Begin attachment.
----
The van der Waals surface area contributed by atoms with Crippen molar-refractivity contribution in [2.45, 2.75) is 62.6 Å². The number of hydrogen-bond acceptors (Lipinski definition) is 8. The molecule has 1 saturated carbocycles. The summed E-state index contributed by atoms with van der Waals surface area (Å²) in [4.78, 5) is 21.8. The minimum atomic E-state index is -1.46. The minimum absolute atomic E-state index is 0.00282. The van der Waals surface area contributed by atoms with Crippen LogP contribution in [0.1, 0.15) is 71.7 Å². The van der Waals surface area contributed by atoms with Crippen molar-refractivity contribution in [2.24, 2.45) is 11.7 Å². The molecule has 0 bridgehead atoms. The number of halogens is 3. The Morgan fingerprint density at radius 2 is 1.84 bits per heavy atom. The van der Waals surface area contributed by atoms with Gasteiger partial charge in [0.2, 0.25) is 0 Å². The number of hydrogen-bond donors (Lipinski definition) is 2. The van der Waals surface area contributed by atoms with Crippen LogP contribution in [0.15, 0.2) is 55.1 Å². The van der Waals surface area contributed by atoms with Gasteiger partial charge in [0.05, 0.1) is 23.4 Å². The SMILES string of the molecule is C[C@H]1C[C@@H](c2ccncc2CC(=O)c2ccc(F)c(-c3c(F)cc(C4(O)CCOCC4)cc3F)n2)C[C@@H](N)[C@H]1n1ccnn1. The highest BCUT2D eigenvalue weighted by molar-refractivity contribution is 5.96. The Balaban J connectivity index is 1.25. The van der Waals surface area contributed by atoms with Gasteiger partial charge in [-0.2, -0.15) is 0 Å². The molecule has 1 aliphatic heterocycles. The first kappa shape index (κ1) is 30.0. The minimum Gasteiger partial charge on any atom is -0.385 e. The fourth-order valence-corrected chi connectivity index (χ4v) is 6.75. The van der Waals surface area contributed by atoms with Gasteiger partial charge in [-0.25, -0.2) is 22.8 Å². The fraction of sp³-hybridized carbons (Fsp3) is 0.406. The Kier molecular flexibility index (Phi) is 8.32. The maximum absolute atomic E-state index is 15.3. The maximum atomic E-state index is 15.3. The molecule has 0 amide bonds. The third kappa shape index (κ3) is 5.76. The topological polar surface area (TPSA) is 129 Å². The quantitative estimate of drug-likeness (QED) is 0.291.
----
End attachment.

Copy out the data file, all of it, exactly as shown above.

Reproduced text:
The van der Waals surface area contributed by atoms with Crippen molar-refractivity contribution in [2.45, 2.75) is 62.6 Å². The number of hydrogen-bond acceptors (Lipinski definition) is 8. The molecule has 1 saturated carbocycles. The summed E-state index contributed by atoms with van der Waals surface area (Å²) in [4.78, 5) is 21.8. The minimum atomic E-state index is -1.46. The minimum absolute atomic E-state index is 0.00282. The van der Waals surface area contributed by atoms with Crippen LogP contribution in [0.1, 0.15) is 71.7 Å². The van der Waals surface area contributed by atoms with Crippen molar-refractivity contribution in [2.24, 2.45) is 11.7 Å². The molecule has 0 bridgehead atoms. The number of halogens is 3. The Morgan fingerprint density at radius 2 is 1.84 bits per heavy atom. The van der Waals surface area contributed by atoms with Gasteiger partial charge in [0.2, 0.25) is 0 Å². The number of hydrogen-bond donors (Lipinski definition) is 2. The van der Waals surface area contributed by atoms with Crippen LogP contribution in [0.15, 0.2) is 55.1 Å². The van der Waals surface area contributed by atoms with Gasteiger partial charge in [0.05, 0.1) is 23.4 Å². The SMILES string of the molecule is C[C@H]1C[C@@H](c2ccncc2CC(=O)c2ccc(F)c(-c3c(F)cc(C4(O)CCOCC4)cc3F)n2)C[C@@H](N)[C@H]1n1ccnn1. The highest BCUT2D eigenvalue weighted by molar-refractivity contribution is 5.96. The Balaban J connectivity index is 1.25. The van der Waals surface area contributed by atoms with Gasteiger partial charge in [-0.2, -0.15) is 0 Å². The molecule has 1 aliphatic heterocycles. The first kappa shape index (κ1) is 30.0. The minimum Gasteiger partial charge on any atom is -0.385 e. The fourth-order valence-corrected chi connectivity index (χ4v) is 6.75. The van der Waals surface area contributed by atoms with Gasteiger partial charge in [-0.25, -0.2) is 22.8 Å². The fraction of sp³-hybridized carbons (Fsp3) is 0.406. The Kier molecular flexibility index (Phi) is 8.32. The maximum absolute atomic E-state index is 15.3. The maximum atomic E-state index is 15.3. The molecule has 0 amide bonds. The third kappa shape index (κ3) is 5.76. The topological polar surface area (TPSA) is 129 Å². The quantitative estimate of drug-likeness (QED) is 0.291.